NAME THIS FLY
The time was the last week of September 2018 and the place was a small lake somewhere in Montana. [You didn’t think I would tell you exactly where did you?] The weather was cool, the high in the mid-50’s, partly cloudy and somewhat windy. The fish in this photo was one of about 15 or so trout that I caught that day; mostly rainbows with one very respectable brook trout. They were all 16 inches or better. The largest, a nicely colored rainbow was just over 21 inches.
I also caught one respectable brook trout.
These were all caught on the same simple fly that is shown in the first image, a simple fly that I have been using for over 37 years when I first read about it in a book by Marv Taylor, Float-Tubes, Fly Rods and other essays. It was published in 1979 and I see that you can still find copies for sale on some Internet websites. Marv gives the recipe for many different flies and I’m not certain why this particular fly took my fancy, but I tied up a few and immediately began catching lots of fish on them.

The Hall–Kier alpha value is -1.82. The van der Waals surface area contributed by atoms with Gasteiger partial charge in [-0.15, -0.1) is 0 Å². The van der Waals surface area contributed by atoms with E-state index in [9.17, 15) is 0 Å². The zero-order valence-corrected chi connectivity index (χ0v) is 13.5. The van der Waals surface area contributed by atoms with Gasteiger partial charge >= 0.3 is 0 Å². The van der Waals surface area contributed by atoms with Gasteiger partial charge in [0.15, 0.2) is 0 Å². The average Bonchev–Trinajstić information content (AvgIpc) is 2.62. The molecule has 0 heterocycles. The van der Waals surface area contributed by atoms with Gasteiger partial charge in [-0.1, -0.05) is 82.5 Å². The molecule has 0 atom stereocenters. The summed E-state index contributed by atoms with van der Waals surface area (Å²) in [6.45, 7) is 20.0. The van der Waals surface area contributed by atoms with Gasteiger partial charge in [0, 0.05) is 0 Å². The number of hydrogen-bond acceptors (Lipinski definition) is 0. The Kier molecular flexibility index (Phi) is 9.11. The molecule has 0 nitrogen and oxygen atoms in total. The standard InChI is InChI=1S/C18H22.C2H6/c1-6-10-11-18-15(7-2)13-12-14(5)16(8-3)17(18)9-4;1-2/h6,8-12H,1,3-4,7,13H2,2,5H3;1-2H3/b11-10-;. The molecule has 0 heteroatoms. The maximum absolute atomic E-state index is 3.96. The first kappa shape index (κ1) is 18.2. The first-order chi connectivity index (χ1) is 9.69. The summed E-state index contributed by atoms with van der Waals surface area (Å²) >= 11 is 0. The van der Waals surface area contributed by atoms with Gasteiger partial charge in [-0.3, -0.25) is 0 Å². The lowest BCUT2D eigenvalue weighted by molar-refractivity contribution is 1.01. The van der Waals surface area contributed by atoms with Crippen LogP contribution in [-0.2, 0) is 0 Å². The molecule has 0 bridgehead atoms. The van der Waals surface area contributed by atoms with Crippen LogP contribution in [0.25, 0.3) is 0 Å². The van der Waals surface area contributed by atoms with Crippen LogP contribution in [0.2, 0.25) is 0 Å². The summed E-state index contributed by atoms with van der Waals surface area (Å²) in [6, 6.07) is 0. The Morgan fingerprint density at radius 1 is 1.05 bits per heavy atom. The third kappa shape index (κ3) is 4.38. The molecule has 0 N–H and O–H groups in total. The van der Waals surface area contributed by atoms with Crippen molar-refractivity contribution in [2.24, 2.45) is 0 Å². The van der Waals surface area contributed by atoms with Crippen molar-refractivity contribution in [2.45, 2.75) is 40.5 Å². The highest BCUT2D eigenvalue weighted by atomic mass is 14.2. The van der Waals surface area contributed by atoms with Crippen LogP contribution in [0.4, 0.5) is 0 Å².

The fly is simply called The Coon Bug and is called a nondescript pattern. As flies go it could not be any more basic. Tied on a 3x long hook in sixes 2-10, it is tied with red or tan thread, raccoon fur, including the guard hairs and loosely dubbed on the hook shank. I tied mine with some weight, but you can tie them without any weight and fish them on a sinking line. I retrieve them slowly, usually with a twitch or a hand-twist retrieve.
While I usually use this fly in stillwater situations it will also produce in streams. It is a good imitation of a crane fly larva but whatever the fish think it is they sure like to take a crack at it. Over the nearly four decades it has accounted for more big fish than almost any other pattern that I have ever used. Simple to tie and very successful; who could ask for anything more?